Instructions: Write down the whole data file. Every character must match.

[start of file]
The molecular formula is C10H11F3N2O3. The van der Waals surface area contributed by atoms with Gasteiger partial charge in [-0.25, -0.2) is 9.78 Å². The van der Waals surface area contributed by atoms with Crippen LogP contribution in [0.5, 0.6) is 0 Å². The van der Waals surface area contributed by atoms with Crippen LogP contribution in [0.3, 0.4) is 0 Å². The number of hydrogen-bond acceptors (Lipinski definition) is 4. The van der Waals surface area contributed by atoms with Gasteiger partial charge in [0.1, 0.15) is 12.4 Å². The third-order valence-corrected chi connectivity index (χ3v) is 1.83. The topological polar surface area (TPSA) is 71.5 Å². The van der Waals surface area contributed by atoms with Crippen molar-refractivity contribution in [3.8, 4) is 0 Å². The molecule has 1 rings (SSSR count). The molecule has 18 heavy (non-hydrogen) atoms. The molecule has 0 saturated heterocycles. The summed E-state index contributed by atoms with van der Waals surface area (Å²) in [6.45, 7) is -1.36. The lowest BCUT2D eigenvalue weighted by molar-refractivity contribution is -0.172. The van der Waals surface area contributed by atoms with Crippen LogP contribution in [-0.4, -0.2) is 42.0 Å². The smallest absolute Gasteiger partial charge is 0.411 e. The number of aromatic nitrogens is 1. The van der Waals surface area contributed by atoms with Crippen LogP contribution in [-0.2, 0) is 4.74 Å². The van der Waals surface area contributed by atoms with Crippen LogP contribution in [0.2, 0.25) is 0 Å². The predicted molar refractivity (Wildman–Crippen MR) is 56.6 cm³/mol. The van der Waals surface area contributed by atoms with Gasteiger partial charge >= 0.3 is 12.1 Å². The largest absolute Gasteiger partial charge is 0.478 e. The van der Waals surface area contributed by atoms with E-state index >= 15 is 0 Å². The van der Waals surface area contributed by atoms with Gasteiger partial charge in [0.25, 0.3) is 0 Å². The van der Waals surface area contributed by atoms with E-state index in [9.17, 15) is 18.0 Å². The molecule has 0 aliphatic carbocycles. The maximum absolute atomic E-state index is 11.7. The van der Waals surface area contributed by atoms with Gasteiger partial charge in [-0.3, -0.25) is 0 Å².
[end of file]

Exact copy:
The molecular formula is C10H11F3N2O3. The van der Waals surface area contributed by atoms with Gasteiger partial charge in [-0.25, -0.2) is 9.78 Å². The van der Waals surface area contributed by atoms with Crippen LogP contribution in [0.5, 0.6) is 0 Å². The van der Waals surface area contributed by atoms with Crippen LogP contribution in [0.3, 0.4) is 0 Å². The number of hydrogen-bond acceptors (Lipinski definition) is 4. The van der Waals surface area contributed by atoms with Gasteiger partial charge in [0.1, 0.15) is 12.4 Å². The third-order valence-corrected chi connectivity index (χ3v) is 1.83. The topological polar surface area (TPSA) is 71.5 Å². The van der Waals surface area contributed by atoms with Crippen molar-refractivity contribution in [3.8, 4) is 0 Å². The molecule has 1 rings (SSSR count). The molecule has 18 heavy (non-hydrogen) atoms. The molecule has 0 saturated heterocycles. The summed E-state index contributed by atoms with van der Waals surface area (Å²) in [6.45, 7) is -1.36. The lowest BCUT2D eigenvalue weighted by molar-refractivity contribution is -0.172. The van der Waals surface area contributed by atoms with Crippen LogP contribution in [-0.4, -0.2) is 42.0 Å². The smallest absolute Gasteiger partial charge is 0.411 e. The number of aromatic nitrogens is 1. The van der Waals surface area contributed by atoms with Crippen LogP contribution in [-0.2, 0) is 4.74 Å². The van der Waals surface area contributed by atoms with Crippen LogP contribution in [0.2, 0.25) is 0 Å². The predicted molar refractivity (Wildman–Crippen MR) is 56.6 cm³/mol. The van der Waals surface area contributed by atoms with Gasteiger partial charge >= 0.3 is 12.1 Å². The largest absolute Gasteiger partial charge is 0.478 e. The van der Waals surface area contributed by atoms with E-state index >= 15 is 0 Å². The van der Waals surface area contributed by atoms with Gasteiger partial charge in [0.25, 0.3) is 0 Å². The van der Waals surface area contributed by atoms with E-state index in [9.17, 15) is 18.0 Å². The molecule has 0 aliphatic carbocycles. The maximum absolute atomic E-state index is 11.7. The van der Waals surface area contributed by atoms with Gasteiger partial charge in [-0.3, -0.25) is 0 Å².